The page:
Ryerson Urban Farm is designed in the market garden tradition, with over 50 crops and more than 100 cultivars, along with three rooftop bee hives.
In addition to growing food on the rooftop, Ryerson Urban Farm also have a variety of…
View original post 99 more words
As winter wanes and spring approaches, wild foodists all across North America tap into the time-honored tradition of sugar production – mainly, the transformation of maple tree sap into maple syrup and sugar. This process, passed on from the Native Americans to the early settlers, is still quite popular today, and is responsible for one of the few wild foods that can be purchased commercially in most supermarkets.
Most people associate syrup with the maple tree, and although much of today’s syrup does originate from the sugar maple, all species of maple can be tapped. Even better, many other trees from other genera can be tapped to extract sap, which ultimately can be turned into delicious syrup.
In this post, I won’t be discussing the methods involved in tapping for sugar production. If you are unfamiliar with the process, there are a variety of great websites, videos, and books to guide you. Rather, I would like to provide a list of various trees (maples, birches, walnuts, etc.) that you can tap successfully to yield wonderful, sugary products. […]
Read the entire post at its Source: 22 Trees That Can Be Tapped For Sap And Syrup | Wild Foodism
Ever wonder what farmers did hundreds of years ago to fight off crop pests? Long before the invention of harmful chemical pesticides (yes, the kind that is linked to cancerous cellular activity), farmers and householders came up with multiple remedies for removing insect infestations from their garden plants.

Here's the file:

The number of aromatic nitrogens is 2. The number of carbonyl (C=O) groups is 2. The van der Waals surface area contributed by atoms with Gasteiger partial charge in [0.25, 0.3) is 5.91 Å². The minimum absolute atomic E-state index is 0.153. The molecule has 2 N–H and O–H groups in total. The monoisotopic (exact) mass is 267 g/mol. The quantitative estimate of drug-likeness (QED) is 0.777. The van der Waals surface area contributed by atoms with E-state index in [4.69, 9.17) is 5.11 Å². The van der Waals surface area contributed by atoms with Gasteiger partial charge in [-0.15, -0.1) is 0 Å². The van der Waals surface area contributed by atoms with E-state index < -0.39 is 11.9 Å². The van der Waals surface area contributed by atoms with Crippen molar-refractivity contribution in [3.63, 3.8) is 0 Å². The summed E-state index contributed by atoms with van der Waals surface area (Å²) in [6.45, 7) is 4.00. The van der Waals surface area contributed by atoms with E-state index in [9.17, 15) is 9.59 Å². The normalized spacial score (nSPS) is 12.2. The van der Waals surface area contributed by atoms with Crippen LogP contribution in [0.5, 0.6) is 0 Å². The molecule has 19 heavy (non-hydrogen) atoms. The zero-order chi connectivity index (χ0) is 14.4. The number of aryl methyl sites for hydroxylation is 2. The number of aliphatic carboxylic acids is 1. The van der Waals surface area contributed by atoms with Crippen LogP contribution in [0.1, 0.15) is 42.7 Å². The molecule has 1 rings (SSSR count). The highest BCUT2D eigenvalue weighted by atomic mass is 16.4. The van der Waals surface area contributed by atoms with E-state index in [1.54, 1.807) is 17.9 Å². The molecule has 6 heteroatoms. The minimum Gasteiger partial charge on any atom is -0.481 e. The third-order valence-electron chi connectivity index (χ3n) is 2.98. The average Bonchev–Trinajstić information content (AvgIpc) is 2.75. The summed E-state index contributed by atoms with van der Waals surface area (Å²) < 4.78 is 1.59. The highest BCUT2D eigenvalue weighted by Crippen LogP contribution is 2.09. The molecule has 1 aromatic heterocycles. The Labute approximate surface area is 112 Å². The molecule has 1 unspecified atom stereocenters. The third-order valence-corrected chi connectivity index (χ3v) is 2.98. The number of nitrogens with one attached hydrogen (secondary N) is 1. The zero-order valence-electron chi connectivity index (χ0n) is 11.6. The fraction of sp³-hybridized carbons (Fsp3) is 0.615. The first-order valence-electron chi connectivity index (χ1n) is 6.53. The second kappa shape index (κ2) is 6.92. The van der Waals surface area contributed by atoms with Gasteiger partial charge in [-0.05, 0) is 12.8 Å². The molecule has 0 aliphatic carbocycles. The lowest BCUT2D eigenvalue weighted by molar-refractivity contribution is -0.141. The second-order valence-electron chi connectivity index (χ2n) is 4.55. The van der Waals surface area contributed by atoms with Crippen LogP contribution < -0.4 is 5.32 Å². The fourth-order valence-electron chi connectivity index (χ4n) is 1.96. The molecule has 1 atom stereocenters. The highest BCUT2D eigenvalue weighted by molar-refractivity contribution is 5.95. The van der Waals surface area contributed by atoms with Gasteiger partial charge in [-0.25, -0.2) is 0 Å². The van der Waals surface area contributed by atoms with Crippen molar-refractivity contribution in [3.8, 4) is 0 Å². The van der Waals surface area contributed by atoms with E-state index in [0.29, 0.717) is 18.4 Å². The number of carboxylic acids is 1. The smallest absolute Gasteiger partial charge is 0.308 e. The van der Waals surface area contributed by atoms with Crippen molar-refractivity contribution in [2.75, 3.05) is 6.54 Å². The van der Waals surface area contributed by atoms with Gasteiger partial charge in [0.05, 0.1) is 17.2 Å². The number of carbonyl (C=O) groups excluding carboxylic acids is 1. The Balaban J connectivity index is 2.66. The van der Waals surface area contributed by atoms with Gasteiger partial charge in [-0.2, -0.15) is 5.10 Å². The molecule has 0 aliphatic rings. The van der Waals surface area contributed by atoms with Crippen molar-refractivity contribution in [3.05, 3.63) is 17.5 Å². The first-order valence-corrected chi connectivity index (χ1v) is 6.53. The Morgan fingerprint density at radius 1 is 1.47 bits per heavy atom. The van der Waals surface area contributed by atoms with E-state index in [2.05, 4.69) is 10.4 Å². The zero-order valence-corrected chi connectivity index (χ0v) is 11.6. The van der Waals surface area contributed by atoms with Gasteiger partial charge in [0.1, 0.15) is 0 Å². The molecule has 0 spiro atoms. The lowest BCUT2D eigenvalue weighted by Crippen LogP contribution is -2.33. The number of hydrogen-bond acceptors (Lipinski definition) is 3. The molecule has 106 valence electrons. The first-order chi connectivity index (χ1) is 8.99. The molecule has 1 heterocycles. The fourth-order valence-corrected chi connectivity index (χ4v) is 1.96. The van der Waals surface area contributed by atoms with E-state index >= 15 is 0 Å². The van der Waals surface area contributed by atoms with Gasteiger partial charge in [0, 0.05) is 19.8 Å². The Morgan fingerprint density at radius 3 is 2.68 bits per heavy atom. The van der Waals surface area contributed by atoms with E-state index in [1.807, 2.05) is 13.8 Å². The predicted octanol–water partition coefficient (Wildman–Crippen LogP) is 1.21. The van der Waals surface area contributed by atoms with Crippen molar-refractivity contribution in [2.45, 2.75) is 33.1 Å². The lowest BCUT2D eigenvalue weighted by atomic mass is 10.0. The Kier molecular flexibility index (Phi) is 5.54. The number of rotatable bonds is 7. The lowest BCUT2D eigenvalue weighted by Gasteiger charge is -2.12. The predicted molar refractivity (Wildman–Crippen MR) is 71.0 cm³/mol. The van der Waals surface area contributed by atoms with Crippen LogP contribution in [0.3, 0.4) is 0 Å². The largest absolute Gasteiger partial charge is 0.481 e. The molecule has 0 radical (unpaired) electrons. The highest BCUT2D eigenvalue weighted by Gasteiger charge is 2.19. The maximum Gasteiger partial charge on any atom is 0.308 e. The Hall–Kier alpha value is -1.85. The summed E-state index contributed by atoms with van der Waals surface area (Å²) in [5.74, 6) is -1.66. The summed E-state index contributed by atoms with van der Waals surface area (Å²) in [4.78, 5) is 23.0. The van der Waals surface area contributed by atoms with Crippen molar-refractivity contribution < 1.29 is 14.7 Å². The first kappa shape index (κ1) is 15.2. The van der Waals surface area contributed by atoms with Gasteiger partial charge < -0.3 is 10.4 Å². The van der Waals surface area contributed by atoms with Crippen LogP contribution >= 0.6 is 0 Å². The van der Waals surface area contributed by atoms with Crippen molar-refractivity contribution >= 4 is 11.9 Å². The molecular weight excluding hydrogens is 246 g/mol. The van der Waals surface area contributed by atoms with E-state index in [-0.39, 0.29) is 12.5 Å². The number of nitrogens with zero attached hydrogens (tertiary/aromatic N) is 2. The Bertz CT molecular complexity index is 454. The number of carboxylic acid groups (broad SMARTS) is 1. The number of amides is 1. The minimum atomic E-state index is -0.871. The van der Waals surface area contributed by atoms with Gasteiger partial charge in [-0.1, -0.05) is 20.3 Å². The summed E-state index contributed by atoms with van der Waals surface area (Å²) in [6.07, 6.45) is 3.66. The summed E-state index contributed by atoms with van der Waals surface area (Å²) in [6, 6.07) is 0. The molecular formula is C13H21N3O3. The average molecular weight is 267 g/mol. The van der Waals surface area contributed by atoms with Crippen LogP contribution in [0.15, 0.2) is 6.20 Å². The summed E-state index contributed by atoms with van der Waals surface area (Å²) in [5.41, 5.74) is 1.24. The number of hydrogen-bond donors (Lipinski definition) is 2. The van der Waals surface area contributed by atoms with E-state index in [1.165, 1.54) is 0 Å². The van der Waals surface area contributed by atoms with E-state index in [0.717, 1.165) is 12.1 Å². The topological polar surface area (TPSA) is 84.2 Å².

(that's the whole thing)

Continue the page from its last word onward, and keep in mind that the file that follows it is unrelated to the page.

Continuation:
The following list will offer some of our favorite, all-natural, inexpensive, organic methods for making bug-busting pesticides for your home garden.
Ancient Indians highly revered neem oil as a powerful, all-natural plant for warding off pests. In fact, neem juice is the most powerful natural pesticide on the planet, holding over 50 natural insecticides. This extremely bitter tree leaf can be made in a spray form or can be bought from a number of reputable companies.
To make your own neem oil spray, simply add 1/2 an ounce of high-quality organic neem oil and ½ teaspoon of a mild organic liquid soap (I use Dr. Bronners Peppermint) to two quarts of warm water. Stir slowly. Add to a spray bottle and use immediately
2. Salt Spray
For treating plants infested with spider mites, mix 2 tablespoons of Himalayan Crystal Salt into one gallon of warm water and spray on infected areas.
3. Mineral oil …
Read the rest at the Source: Homemade Organic Pesticides
My grandparents lived on the farm where my grandmother was born. The original house was log. The inner walls were layers of wallpaper of over layers of newspapers. Many were dated late 1800’s early 1900’s …
Life was hard for our ancestors — much harder than it is for us today. Most of them didn’t have running water and electricity to make their lives easier. These modern conveniences have changed our way of life, to the point where we often forget what people had to do throughout history in order to survive.
We look at survival today as something needed in a time of emergency, but to many of them, survival stared them in the face every day of their lives. That was especially true in the wintertime, when it wasn’t possible to glean what you needed from nature. Basically, if you weren’t ready for winter, you didn’t survive.
So our ancestors all became experts in stockpiling. They’d spend the warmer months preparing, so that when the cold winter months came around, they’d be ready. You could tell a lot about a…
View original post 1,237 more words